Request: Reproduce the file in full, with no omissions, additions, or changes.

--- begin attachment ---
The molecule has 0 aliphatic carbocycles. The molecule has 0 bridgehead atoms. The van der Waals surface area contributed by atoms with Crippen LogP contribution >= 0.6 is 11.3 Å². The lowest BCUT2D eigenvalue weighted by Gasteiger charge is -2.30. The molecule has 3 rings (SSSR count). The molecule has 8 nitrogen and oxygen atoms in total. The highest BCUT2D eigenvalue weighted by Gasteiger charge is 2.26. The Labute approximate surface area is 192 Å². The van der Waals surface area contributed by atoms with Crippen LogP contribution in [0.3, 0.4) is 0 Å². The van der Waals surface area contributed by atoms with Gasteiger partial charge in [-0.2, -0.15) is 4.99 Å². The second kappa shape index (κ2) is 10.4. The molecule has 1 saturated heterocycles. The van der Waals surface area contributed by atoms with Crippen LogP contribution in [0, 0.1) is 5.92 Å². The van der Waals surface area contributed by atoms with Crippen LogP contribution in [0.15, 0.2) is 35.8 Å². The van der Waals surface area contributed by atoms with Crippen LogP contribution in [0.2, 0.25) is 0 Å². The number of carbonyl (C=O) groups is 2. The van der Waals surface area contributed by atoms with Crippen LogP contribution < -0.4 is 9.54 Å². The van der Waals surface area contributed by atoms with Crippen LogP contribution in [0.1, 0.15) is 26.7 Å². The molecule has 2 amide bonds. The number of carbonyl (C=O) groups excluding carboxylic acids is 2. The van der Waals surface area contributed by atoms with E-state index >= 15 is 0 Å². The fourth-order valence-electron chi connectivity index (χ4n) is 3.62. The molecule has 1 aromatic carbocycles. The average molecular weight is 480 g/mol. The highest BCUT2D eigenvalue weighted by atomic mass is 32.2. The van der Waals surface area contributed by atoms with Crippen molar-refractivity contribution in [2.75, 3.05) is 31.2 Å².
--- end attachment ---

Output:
The molecule has 0 aliphatic carbocycles. The molecule has 0 bridgehead atoms. The van der Waals surface area contributed by atoms with Crippen LogP contribution >= 0.6 is 11.3 Å². The lowest BCUT2D eigenvalue weighted by Gasteiger charge is -2.30. The molecule has 3 rings (SSSR count). The molecule has 8 nitrogen and oxygen atoms in total. The highest BCUT2D eigenvalue weighted by Gasteiger charge is 2.26. The Labute approximate surface area is 192 Å². The van der Waals surface area contributed by atoms with Crippen LogP contribution in [0.3, 0.4) is 0 Å². The van der Waals surface area contributed by atoms with Gasteiger partial charge in [-0.2, -0.15) is 4.99 Å². The second kappa shape index (κ2) is 10.4. The molecule has 1 saturated heterocycles. The van der Waals surface area contributed by atoms with Crippen LogP contribution in [0, 0.1) is 5.92 Å². The van der Waals surface area contributed by atoms with Crippen LogP contribution in [0.15, 0.2) is 35.8 Å². The van der Waals surface area contributed by atoms with Crippen LogP contribution in [0.2, 0.25) is 0 Å². The number of carbonyl (C=O) groups is 2. The van der Waals surface area contributed by atoms with Crippen LogP contribution < -0.4 is 9.54 Å². The van der Waals surface area contributed by atoms with Crippen LogP contribution in [0.1, 0.15) is 26.7 Å². The molecule has 2 amide bonds. The number of carbonyl (C=O) groups excluding carboxylic acids is 2. The van der Waals surface area contributed by atoms with E-state index >= 15 is 0 Å². The fourth-order valence-electron chi connectivity index (χ4n) is 3.62. The molecule has 1 aromatic carbocycles. The average molecular weight is 480 g/mol. The highest BCUT2D eigenvalue weighted by atomic mass is 32.2. The van der Waals surface area contributed by atoms with Crippen molar-refractivity contribution in [2.75, 3.05) is 31.2 Å².